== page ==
BMW 109-718

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BMW 109-718
Type Liquid-propellant rocket (assist unit)
Manufacturer BMW
Number built 20

The BMW 109-718 is a liquid fuelled rocket motor developed by BMW at their Bruckmühl facility,[1] in Germany during the Second World War.

The 109-718 (109 prefix number for the Reichsluftfahrtministerium, or RLM, designation used for all reaction-propulsion [rocket and gas turbine] aviation engine projects)[2] was designed as an assist rocket for aircraft, for rapid takeoffs or to enable them to achieve high-speed sprints,[2] akin to what Americans called "mixed power" postwar. It was combined with a standard BMW 003 jet engine, placed atop the rear turbine casing of the jet engine to create a new variant of it, the 003R, providing a total of 1,250 kg (2,760 lb) thrust at full power apiece;[2] it was expected the units would be fitted in pairs. Unlike solid-fueled JATO boosters, the liquid-fueled 718 rocket engine system comprising the second propulsive source of an 003R engine remained with the airframe at all times.[2]

The rocket motor had internal and external main chambers which were cooled by the nitric acid fuel, fed through a coiled spiral tube.[2] The centrifugal fuel pumps[2] (operating at 17,000rpm)[3] delivered a mix of nitric acid oxidiser and hydrocarbon fuel[2] at 735 psi (5,070 kPa),[4] a rate of 5.5 kg (12 lb) per 1,000 kg (2,200 lb) thrust per second.[2] The 718s fuel pumps were driven by a power take-off from the jet engine which ran at 3,000 rpm.[3] The complete unit weighed 80 kg (180 lb).[2]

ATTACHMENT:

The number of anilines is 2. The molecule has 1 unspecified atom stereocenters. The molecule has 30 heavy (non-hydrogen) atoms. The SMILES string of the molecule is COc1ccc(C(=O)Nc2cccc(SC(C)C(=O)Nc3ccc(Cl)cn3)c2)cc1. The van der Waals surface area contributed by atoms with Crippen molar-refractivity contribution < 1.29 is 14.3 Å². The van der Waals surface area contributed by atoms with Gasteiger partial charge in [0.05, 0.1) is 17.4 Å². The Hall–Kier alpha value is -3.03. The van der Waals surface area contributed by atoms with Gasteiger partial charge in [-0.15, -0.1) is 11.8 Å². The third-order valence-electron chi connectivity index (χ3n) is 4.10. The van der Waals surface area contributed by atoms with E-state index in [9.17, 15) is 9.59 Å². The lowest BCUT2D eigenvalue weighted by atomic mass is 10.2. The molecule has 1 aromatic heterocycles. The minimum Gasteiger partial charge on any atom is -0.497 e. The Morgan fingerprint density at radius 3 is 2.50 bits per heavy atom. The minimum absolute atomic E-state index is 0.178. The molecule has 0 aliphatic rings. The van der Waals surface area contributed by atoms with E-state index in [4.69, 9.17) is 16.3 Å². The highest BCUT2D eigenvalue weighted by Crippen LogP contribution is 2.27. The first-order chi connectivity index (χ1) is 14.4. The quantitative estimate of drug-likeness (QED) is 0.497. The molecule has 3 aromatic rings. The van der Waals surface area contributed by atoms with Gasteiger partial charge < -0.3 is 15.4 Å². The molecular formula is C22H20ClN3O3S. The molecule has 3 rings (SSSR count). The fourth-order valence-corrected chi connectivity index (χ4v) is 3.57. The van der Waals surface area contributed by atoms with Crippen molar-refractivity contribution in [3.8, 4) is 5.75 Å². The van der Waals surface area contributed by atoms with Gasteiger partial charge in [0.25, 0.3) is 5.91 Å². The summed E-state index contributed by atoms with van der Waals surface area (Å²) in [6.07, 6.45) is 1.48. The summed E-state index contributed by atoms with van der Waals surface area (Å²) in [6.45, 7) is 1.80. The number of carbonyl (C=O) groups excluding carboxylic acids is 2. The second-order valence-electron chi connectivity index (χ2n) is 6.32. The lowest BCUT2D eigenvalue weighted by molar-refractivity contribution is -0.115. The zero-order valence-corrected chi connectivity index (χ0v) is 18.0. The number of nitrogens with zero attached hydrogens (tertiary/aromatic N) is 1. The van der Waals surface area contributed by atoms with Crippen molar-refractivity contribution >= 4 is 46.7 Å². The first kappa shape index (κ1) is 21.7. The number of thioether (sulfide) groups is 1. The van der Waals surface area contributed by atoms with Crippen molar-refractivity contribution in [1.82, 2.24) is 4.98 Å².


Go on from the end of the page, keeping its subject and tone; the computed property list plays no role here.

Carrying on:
Before war's end, a Messerschmitt Me 262C-2b Heimatschützer II (Home Defender II, one of four different planned designs of the rocket-boosted Me 262 C-series) was tested with a pair of 718s — each as a part of a pair of the BMW 003R "mixed-power" propusion units — climbing to 9,150 m (30,020 ft) in just three minutes.[2] The 109-718 was also tested aboard an He 162E,[3] though records do not indicate the results of this test.

The Germans hoped the rocket might eventually rely on the same fuel as jet aircraft.[2]

Only twenty 109-718 engines were completed by war's end, each taking some 100 hours to complete.[3]

Specifications[edit]

Data from Christopher, John. The Race for Hitler's X-Planes. The Mill, Gloucestershire: History Press, 2013.

General characteristics

Components

Performance

Notes[edit]

  1. ^ Christopher, John. The Race for Hitler's X-Planes (The Mill, Gloucestershire: History Press, 2013), p.123.
  2. ^ a b c d e f g h i j k Christopher, p.124.
  3. ^ a b c d Christopher, p.125.
  4. ^ Christopher, p.125, calls it 50 atmospheres.
  5. ^ Price, P.R, Flight Lieutenant. "Gas turbine development by BMW" (PDF). Combined Intelligence Objectives Sub-Committee. Retrieved 7 June 2014. 

Sources[edit]

  • Christopher, John. The Race for Hitler's X-Planes. The Mill, Gloucestershire: History Press, 2013.